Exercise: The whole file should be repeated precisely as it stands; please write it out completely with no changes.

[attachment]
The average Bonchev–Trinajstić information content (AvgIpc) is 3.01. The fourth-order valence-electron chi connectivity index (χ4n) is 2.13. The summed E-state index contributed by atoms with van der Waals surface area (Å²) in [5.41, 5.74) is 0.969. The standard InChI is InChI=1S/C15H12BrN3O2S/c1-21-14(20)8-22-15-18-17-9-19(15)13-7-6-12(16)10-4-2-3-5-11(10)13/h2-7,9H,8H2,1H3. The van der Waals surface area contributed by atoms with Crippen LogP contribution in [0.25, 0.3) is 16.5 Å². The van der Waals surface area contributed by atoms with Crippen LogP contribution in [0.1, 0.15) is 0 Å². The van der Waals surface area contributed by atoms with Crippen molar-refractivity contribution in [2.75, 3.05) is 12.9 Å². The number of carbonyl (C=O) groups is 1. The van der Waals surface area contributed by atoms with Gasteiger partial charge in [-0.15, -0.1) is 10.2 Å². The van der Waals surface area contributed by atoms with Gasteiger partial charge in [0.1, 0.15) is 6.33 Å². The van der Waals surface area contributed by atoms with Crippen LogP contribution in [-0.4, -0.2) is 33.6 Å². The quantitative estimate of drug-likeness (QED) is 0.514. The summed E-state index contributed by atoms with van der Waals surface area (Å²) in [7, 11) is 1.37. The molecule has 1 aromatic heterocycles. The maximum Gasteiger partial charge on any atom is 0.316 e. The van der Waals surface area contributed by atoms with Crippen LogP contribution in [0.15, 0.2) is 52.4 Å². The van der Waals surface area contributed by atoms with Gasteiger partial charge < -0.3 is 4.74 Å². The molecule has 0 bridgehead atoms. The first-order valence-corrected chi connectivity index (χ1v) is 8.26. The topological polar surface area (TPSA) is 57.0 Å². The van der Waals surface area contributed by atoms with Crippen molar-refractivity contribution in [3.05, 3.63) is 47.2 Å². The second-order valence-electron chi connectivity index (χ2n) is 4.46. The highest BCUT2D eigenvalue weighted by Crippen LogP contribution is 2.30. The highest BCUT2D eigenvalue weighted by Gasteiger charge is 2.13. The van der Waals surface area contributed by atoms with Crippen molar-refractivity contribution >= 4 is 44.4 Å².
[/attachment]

The average Bonchev–Trinajstić information content (AvgIpc) is 3.01. The fourth-order valence-electron chi connectivity index (χ4n) is 2.13. The summed E-state index contributed by atoms with van der Waals surface area (Å²) in [5.41, 5.74) is 0.969. The standard InChI is InChI=1S/C15H12BrN3O2S/c1-21-14(20)8-22-15-18-17-9-19(15)13-7-6-12(16)10-4-2-3-5-11(10)13/h2-7,9H,8H2,1H3. The van der Waals surface area contributed by atoms with Crippen LogP contribution in [0.25, 0.3) is 16.5 Å². The van der Waals surface area contributed by atoms with Crippen LogP contribution in [0.1, 0.15) is 0 Å². The van der Waals surface area contributed by atoms with Crippen molar-refractivity contribution in [2.75, 3.05) is 12.9 Å². The number of carbonyl (C=O) groups is 1. The van der Waals surface area contributed by atoms with Gasteiger partial charge in [-0.15, -0.1) is 10.2 Å². The van der Waals surface area contributed by atoms with Gasteiger partial charge in [0.1, 0.15) is 6.33 Å². The van der Waals surface area contributed by atoms with Crippen LogP contribution in [-0.4, -0.2) is 33.6 Å². The quantitative estimate of drug-likeness (QED) is 0.514. The summed E-state index contributed by atoms with van der Waals surface area (Å²) in [7, 11) is 1.37. The molecule has 1 aromatic heterocycles. The maximum Gasteiger partial charge on any atom is 0.316 e. The van der Waals surface area contributed by atoms with Crippen LogP contribution in [0.15, 0.2) is 52.4 Å². The van der Waals surface area contributed by atoms with Gasteiger partial charge < -0.3 is 4.74 Å². The molecule has 0 bridgehead atoms. The first-order valence-corrected chi connectivity index (χ1v) is 8.26. The topological polar surface area (TPSA) is 57.0 Å². The van der Waals surface area contributed by atoms with Crippen molar-refractivity contribution in [3.05, 3.63) is 47.2 Å². The second-order valence-electron chi connectivity index (χ2n) is 4.46. The highest BCUT2D eigenvalue weighted by Crippen LogP contribution is 2.30. The highest BCUT2D eigenvalue weighted by Gasteiger charge is 2.13. The van der Waals surface area contributed by atoms with Crippen molar-refractivity contribution >= 4 is 44.4 Å².